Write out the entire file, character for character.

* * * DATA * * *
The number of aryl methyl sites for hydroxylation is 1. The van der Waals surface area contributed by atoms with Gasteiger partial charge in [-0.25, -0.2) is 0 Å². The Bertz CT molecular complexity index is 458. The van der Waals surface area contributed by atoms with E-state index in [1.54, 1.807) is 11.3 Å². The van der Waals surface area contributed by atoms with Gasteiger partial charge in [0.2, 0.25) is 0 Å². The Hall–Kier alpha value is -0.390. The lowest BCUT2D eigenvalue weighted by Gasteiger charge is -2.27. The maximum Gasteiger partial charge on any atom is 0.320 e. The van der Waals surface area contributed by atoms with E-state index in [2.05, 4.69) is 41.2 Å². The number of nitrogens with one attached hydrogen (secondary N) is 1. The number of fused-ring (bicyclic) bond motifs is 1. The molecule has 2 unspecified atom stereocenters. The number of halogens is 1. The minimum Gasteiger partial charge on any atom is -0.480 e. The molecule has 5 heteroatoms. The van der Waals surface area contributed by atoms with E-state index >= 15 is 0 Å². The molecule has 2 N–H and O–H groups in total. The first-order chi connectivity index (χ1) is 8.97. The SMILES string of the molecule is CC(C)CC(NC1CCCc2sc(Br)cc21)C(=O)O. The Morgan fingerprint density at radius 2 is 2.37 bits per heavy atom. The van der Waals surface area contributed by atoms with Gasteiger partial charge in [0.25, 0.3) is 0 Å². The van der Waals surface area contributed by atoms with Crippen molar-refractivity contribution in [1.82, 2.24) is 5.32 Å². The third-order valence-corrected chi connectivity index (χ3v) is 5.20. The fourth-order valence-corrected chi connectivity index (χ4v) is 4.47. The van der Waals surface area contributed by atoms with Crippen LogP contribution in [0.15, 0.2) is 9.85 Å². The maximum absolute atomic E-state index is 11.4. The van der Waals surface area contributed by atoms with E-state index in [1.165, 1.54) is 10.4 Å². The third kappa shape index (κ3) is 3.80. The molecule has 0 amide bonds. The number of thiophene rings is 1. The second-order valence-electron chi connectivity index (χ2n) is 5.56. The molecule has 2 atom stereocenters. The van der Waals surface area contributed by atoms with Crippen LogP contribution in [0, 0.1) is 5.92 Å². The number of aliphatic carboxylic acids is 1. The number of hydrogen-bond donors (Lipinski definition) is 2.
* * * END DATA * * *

The number of aryl methyl sites for hydroxylation is 1. The van der Waals surface area contributed by atoms with Gasteiger partial charge in [-0.25, -0.2) is 0 Å². The Bertz CT molecular complexity index is 458. The van der Waals surface area contributed by atoms with E-state index in [1.54, 1.807) is 11.3 Å². The van der Waals surface area contributed by atoms with Gasteiger partial charge in [0.2, 0.25) is 0 Å². The Hall–Kier alpha value is -0.390. The lowest BCUT2D eigenvalue weighted by Gasteiger charge is -2.27. The maximum Gasteiger partial charge on any atom is 0.320 e. The van der Waals surface area contributed by atoms with E-state index in [2.05, 4.69) is 41.2 Å². The number of nitrogens with one attached hydrogen (secondary N) is 1. The number of fused-ring (bicyclic) bond motifs is 1. The molecule has 2 unspecified atom stereocenters. The number of halogens is 1. The minimum Gasteiger partial charge on any atom is -0.480 e. The molecule has 5 heteroatoms. The van der Waals surface area contributed by atoms with E-state index >= 15 is 0 Å². The molecule has 2 N–H and O–H groups in total. The first-order chi connectivity index (χ1) is 8.97. The SMILES string of the molecule is CC(C)CC(NC1CCCc2sc(Br)cc21)C(=O)O. The Morgan fingerprint density at radius 2 is 2.37 bits per heavy atom. The van der Waals surface area contributed by atoms with Gasteiger partial charge in [0.25, 0.3) is 0 Å². The van der Waals surface area contributed by atoms with Crippen molar-refractivity contribution in [1.82, 2.24) is 5.32 Å². The third-order valence-corrected chi connectivity index (χ3v) is 5.20. The fourth-order valence-corrected chi connectivity index (χ4v) is 4.47. The van der Waals surface area contributed by atoms with Crippen LogP contribution in [0.15, 0.2) is 9.85 Å². The maximum absolute atomic E-state index is 11.4. The van der Waals surface area contributed by atoms with E-state index in [1.165, 1.54) is 10.4 Å². The third kappa shape index (κ3) is 3.80. The molecule has 0 amide bonds. The number of thiophene rings is 1. The second-order valence-electron chi connectivity index (χ2n) is 5.56. The molecule has 2 atom stereocenters. The van der Waals surface area contributed by atoms with Crippen LogP contribution in [0, 0.1) is 5.92 Å². The number of aliphatic carboxylic acids is 1. The number of hydrogen-bond donors (Lipinski definition) is 2.